While the focus remains on challenging the skills of participants, the missions can be scaled according to the experience levels and familiarity of air forces with the exercise airspace.
This has made the exercise attractive to returning air forces and first-time participants alike.
A learning curve over three weeks of Exercise Pitch Black has been established, building in complexity as each week progresses.
“The first week is colloquially known as the 'getting to know you' period,” Air Vice-Marshal Iervasi said.
“It's the opportunity for not just the Australian forces but the international partners to get used to the airspace itself, (and) also do some basic level integration training.
“(It’s) smaller numbers of aircraft doing dedicated training, and it's the opportunity to do dissimilar basic fighter manoeuvre training as well.
“The first week of Pitch Black is really enjoyable too, because you can do the smaller package work, and just start to feel comfortable with the operating environment.”
The first week of the exercise has no night-time flying, with participants flying a morning and afternoon sortie.
For the second and third week, the flying shifts to a day-time mission and night-time mission.
“The second and the third week though is when Pitch Black 'proper' starts, and that's where the large formations and large forces exercise commences,” Air Vice-Marshal Iervasi said.
“They end up being longer days, (with) longer planning processes, so what you find during the week is you might be on the day shift on one week, then you might be on the night shift the next week.
“You might not actually see the other half of your squadron until the end of the week because you’re working split shifts, and that’s why the weekends (are) when you get the only opportunity to catch up.
“The third week is also a large force employment week as well, but that just takes it to another level of complexity, and once again that's managed by the exercise control team to either dial up or dial down the complexity depending on how everyone's going.
“We've changed the flavour of what are the more important roles (in the exercise), and right now we have a blended range of skills, missions, and roles that we practice during Pitch Black which incorporates dynamic targeting, simulating an interaction with a Combined Air and Space Operations Centre.
“You might be mid-mission on your large force employment, and then a call comes through that a target has come up that has been unplanned and they need you now to find your way out of that large force, to then find a discrete target which has been a time-sensitive target.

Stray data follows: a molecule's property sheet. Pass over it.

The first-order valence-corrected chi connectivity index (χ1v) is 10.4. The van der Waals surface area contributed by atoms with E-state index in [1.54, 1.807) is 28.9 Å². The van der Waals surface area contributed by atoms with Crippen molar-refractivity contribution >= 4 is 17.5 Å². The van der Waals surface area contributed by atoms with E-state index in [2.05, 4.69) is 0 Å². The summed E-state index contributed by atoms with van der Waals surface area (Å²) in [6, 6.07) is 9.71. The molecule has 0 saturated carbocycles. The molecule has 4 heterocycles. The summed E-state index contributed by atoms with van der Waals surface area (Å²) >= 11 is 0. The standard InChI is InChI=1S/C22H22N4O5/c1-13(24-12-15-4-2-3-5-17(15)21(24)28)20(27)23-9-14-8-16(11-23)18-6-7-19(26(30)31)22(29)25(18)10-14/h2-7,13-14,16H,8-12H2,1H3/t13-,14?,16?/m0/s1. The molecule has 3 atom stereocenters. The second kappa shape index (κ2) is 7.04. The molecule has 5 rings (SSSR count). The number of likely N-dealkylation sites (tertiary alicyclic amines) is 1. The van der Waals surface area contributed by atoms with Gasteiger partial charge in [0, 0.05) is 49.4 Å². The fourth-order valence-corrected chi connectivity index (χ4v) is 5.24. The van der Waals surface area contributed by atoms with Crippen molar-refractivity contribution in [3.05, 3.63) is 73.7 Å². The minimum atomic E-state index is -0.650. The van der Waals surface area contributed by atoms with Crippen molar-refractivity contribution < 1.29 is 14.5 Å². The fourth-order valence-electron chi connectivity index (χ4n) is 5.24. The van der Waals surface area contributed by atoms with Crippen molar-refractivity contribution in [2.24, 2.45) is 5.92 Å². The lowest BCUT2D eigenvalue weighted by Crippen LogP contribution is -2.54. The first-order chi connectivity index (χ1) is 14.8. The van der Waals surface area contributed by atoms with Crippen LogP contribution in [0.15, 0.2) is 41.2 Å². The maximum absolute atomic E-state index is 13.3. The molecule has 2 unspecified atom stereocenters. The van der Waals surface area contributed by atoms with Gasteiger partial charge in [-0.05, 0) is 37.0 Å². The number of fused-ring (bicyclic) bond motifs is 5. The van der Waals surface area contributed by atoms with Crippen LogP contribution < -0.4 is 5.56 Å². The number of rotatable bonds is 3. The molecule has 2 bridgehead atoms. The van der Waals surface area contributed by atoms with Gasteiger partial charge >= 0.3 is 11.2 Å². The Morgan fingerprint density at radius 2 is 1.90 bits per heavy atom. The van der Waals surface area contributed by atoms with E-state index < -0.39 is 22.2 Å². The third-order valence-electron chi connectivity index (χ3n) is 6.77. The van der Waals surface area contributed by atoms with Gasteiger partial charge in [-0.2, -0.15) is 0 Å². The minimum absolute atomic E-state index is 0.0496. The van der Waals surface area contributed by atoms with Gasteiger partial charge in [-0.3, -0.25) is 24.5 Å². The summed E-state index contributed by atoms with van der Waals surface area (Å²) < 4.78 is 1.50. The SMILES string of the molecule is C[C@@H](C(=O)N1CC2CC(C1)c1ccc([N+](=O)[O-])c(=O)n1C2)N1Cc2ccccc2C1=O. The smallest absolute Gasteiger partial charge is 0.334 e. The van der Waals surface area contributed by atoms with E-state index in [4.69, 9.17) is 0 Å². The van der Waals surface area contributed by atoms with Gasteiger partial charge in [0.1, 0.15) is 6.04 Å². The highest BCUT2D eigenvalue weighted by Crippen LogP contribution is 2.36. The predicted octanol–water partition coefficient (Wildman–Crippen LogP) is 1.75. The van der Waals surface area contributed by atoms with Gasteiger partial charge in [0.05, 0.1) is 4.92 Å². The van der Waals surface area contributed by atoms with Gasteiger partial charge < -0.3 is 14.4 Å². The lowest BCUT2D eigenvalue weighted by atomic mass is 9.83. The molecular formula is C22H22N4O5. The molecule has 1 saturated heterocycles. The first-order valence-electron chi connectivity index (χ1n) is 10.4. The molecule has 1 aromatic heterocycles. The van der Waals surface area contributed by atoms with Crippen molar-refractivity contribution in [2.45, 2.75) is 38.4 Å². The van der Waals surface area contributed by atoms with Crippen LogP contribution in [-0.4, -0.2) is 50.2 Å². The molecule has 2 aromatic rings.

“We try to bring as much real world realism into the complexity of the fight.”
Amidst the stress of Exercise Pitch Black missions however, there are opportunities for some creative release.
For example, references to the 1991 comedy film ‘Hot Shots’ found their way into mission planning during a Pitch Black in the late 90s.
“When you form your mission, you're generally allocated callsigns, and there were a couple of missions where we gave people the opportunity to make their own callsigns up,” Air Vice-Marshal Iervasi said.
“There was a replication of a few of the callsigns (from Hot Shots) there - there was 'Fluffy Bunny Feet', which is kind of difficult when you're trying to check in a dozen aircraft, and 'Fluffy Bunny Feet Two, Three, Four' check in.
“It was just enjoyable to play around with that, but in terms of the professionalism of the actual operation itself, it was always there.”
A land campaign has long been a feature of Exercise Pitch Black, including airfield defence and security throughout the 1990s and 2000s.
In more recent exercises, the air campaign has come to involve Joint Terminal Attack Controllers (JTACs) more heavily, reflecting experience with recent operations in Iraq and Afghanistan.
The RAAF maintains its own JTAC capability under No. 4 Squadron, and international JTACs have come to participate in Exercise Pitch Black with them.
“We have the opportunity to practice our combat control team skillsets where we might choose to insert a force into Delamere to rescue a hostage who might be held, in the middle of a major air war going on,” Air Vice-Marshal Iervasi said.
“Equally, what started out as an air combat exercise, it goes across the spectrum of our air force capabilities - air mobility assets doing the insertions and airdrops, through to exercising airborne command and control, air traffic control, plus our ground defensive teams defending bases.”
“All these vignettes are squeezed into the exercise design.
“If people travel from the other side of the world to participate, we want to give them the richest experience possible - we want to make sure the exercise has meaning for them.”